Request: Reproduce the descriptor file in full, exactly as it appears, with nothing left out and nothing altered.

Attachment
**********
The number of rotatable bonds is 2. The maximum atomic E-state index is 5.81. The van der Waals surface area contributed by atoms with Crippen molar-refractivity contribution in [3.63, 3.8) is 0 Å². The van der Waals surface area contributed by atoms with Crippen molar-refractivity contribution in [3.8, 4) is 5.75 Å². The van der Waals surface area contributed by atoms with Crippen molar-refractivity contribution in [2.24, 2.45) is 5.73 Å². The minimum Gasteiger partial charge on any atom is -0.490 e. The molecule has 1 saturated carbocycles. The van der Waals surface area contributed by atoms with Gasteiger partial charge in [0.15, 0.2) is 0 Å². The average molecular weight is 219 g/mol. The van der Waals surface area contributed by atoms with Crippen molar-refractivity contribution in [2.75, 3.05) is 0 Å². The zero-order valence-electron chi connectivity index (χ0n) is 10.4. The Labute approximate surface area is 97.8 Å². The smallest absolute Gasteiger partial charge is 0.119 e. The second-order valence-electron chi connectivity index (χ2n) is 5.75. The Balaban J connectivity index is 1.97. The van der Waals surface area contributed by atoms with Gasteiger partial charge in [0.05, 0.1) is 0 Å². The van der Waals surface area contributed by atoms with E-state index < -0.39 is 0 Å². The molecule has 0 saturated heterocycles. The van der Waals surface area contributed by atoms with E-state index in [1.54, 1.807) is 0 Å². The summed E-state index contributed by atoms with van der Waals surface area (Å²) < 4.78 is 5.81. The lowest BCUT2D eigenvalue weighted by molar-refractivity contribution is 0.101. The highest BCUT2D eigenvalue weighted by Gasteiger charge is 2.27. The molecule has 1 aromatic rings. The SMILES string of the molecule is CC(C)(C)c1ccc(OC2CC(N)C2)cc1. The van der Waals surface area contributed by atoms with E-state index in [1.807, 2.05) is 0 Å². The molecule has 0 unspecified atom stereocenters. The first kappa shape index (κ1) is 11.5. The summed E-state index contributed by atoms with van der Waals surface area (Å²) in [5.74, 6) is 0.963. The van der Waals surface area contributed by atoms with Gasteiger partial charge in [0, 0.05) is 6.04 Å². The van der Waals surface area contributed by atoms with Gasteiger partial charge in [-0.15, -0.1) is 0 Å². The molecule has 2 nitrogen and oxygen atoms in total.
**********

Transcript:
The number of rotatable bonds is 2. The maximum atomic E-state index is 5.81. The van der Waals surface area contributed by atoms with Crippen molar-refractivity contribution in [3.63, 3.8) is 0 Å². The van der Waals surface area contributed by atoms with Crippen molar-refractivity contribution in [3.8, 4) is 5.75 Å². The van der Waals surface area contributed by atoms with Crippen molar-refractivity contribution in [2.24, 2.45) is 5.73 Å². The minimum Gasteiger partial charge on any atom is -0.490 e. The molecule has 1 saturated carbocycles. The van der Waals surface area contributed by atoms with Gasteiger partial charge in [0.15, 0.2) is 0 Å². The average molecular weight is 219 g/mol. The van der Waals surface area contributed by atoms with Crippen molar-refractivity contribution in [2.75, 3.05) is 0 Å². The zero-order valence-electron chi connectivity index (χ0n) is 10.4. The Labute approximate surface area is 97.8 Å². The smallest absolute Gasteiger partial charge is 0.119 e. The second-order valence-electron chi connectivity index (χ2n) is 5.75. The Balaban J connectivity index is 1.97. The van der Waals surface area contributed by atoms with Gasteiger partial charge in [0.05, 0.1) is 0 Å². The van der Waals surface area contributed by atoms with E-state index < -0.39 is 0 Å². The molecule has 0 saturated heterocycles. The van der Waals surface area contributed by atoms with E-state index in [1.54, 1.807) is 0 Å². The summed E-state index contributed by atoms with van der Waals surface area (Å²) < 4.78 is 5.81. The lowest BCUT2D eigenvalue weighted by molar-refractivity contribution is 0.101. The highest BCUT2D eigenvalue weighted by Gasteiger charge is 2.27. The molecule has 1 aromatic rings. The SMILES string of the molecule is CC(C)(C)c1ccc(OC2CC(N)C2)cc1. The van der Waals surface area contributed by atoms with E-state index in [1.807, 2.05) is 0 Å². The molecule has 0 unspecified atom stereocenters. The first kappa shape index (κ1) is 11.5. The summed E-state index contributed by atoms with van der Waals surface area (Å²) in [5.74, 6) is 0.963. The van der Waals surface area contributed by atoms with Gasteiger partial charge in [0, 0.05) is 6.04 Å². The van der Waals surface area contributed by atoms with Gasteiger partial charge in [-0.15, -0.1) is 0 Å². The molecule has 2 nitrogen and oxygen atoms in total.